Archive for October, 2011

At least in this one regard, Cooper is a lot like me, or I am a lot like him. We both get worried, feel insecure, and need help and reassurance when we don’t understand what we’re supposed to be doing.

Fortunately, Cooper has me. When he is insecure and worried doing his Long Sit and Long Down in the Obedience ring, as he was during both trials this weekend, he can get up and walk over to me. It’s not what I want him to do, but when he does, I will hold his collar and let him stand next to me, where he is safe.

And I have Cooper. While he’s not particularly good at having an intellectual discussion about what he’s worried about, he is a good dog who loves me. He’ll keep going into the Obedience ring because I want him to. So it’s my job and my privilege to help him understand what I want him to do.

But I need help, too. I am a Novice A person with a Novice A dog. This is my first performance dog and my first experience with Obedience training, with only a few months experience. I’m clumsy, I make a lot of mistakes, I don’t know a lot of things that other handlers just seem to get without effort. I’m not naturally talented at dog training. I don’t see where and how I’m going wrong, just that it’s not working.

So, this weekend, after Cooper didn’t qualify at either trial, I knew something had to change. It’s just that I can’t figure out what. Am I doing everything okay, and I just need to be more patient? Am I doing something wrong? Is there something else that I should be doing that would be better?

Or maybe I should just quit.

I thought about that a lot on Sunday after our failure in the Obedience ring. I sort of mechanically put Cooper up in his crate with his toy and a bucket of water, and then walked toward the building where the conformation dog show was being held.

On my way, I ran into Tammy. Seeing her, I started to cry. She’d already heard that Cooper didn’t qualify again, so she didn’t ask me what was wrong. She just put her arms around me and said, “I am so proud of you.”

No advice. No scolding about how I shouldn’t have put Cooper into the ring if he wasn’t ready. No trying to convince me that I shouldn’t feel sad. Just, “I am so proud of you.”

And then she told me some stories about her dogs: the dog that took 20 trials before qualifying the first time, the dog that never could get a CDX title, the various creative ways her dogs have expressed their opinions about competition Obedience.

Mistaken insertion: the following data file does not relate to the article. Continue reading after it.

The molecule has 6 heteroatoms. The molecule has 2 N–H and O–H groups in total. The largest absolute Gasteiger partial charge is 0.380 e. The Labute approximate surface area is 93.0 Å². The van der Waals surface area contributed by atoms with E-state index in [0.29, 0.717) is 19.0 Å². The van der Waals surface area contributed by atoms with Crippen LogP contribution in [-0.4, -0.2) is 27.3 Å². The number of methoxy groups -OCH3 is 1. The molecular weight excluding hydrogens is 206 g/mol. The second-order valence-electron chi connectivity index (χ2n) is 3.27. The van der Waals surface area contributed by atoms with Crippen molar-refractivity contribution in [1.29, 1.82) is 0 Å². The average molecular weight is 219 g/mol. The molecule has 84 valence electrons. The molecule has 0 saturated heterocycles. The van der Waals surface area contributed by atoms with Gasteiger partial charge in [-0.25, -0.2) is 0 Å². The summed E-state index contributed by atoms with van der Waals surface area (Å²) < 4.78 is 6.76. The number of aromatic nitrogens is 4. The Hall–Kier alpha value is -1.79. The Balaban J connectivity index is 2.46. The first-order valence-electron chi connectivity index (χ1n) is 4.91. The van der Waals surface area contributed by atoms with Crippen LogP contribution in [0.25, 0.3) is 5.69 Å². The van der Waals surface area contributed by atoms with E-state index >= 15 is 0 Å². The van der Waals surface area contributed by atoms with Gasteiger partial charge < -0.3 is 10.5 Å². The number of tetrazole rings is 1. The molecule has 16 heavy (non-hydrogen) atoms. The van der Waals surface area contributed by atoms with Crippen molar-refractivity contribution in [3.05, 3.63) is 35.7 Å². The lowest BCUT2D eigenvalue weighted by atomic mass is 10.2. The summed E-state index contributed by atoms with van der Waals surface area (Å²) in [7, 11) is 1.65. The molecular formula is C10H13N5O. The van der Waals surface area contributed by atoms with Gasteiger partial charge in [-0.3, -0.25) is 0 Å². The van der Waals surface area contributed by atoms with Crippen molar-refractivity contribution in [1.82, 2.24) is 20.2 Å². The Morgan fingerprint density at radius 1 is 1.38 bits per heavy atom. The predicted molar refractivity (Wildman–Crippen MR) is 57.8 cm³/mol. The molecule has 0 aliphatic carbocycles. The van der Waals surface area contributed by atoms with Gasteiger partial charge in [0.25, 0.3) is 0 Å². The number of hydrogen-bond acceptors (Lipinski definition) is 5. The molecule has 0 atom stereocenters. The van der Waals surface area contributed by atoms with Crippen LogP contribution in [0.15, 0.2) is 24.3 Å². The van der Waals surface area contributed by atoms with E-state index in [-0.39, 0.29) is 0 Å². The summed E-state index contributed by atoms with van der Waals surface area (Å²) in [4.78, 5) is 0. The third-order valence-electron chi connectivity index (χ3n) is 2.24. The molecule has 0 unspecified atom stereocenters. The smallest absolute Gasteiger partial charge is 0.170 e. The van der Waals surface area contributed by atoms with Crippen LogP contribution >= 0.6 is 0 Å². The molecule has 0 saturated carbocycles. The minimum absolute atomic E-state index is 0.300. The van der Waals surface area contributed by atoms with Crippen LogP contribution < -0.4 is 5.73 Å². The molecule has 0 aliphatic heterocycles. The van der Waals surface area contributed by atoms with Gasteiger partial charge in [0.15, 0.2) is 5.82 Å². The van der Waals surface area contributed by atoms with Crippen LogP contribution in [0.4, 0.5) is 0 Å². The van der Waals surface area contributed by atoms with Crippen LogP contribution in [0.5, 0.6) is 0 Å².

And she also said that she’s sure that Cooper and I can do it.

So probably, we can.

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Weekend before last, Russ did a bunch of portrait photography. Our living room transformed into a studio — furniture pushed out of the way, and the space crowded with lights, diffusers, reflectors, backdrops, computers, cables, lenses, and cameras.

Cooper, Tooey, and I had been out. We were home earlier than expected, but that turned out great. Russ’s last subject of the day was just about ready to drive away (in his Mini Cooper!), and all the equipment was set up, so why not take a picture of the dogs?

Here’s one Russ did of Tooey, the beauty queen in charge. If she had her way, she’d be the cover girl on a magazine entitled Royalty.

Tooey, modeling for Russ

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Had it again. The dog show dream/nightmare.

I tend to have dream locations. These are places that exist only in my dreams, and I go back to them from time to time. And when I go back, I recognize them as places I’ve been before, even though they’re not “real.”

This place was a dog show site, the same place as a similar dream last January — lots of people, lots of dogs, aisles crowded with dog crates and grooming tables. And when I got there last night, I instantly recognized it. But even so, I was lost.

I could not find my Obedience ring. Cooper and I were rushing around looking and looking. No one could point me to it, and there didn’t seem to be any ring numbers posted on any of the rings. Finally, I decided to put Cooper in his crate and asked someone to watch out for him while I went looking.

Then, thankfully, I found the ring. So I rushed back to get Cooper and, OH! The crate was empty. No Cooper. So then I had to search and search for Cooper, calling his name, looking everywhere. I found the person who was supposed to watch him — she’d gotten distracted and lost track of him. She shrugged her shoulders and said she was sorry.

So I went searching, panicking by now, crying, calling his name.

Finally, I found him, safe in a corner under some bleachers, waiting calmly for me.

I was so happy to find him, so relieved. Just for a moment, time stopped as I held him. Until I looked at my watch, and realized that our ring time had already started. So we ran through crowds of dogs and people, weaving around crates and tables, to get back to the ring.

We arrived ringside just as the steward was putting away the ribbons and the judge was making final notes in his book.

Damn. Too late.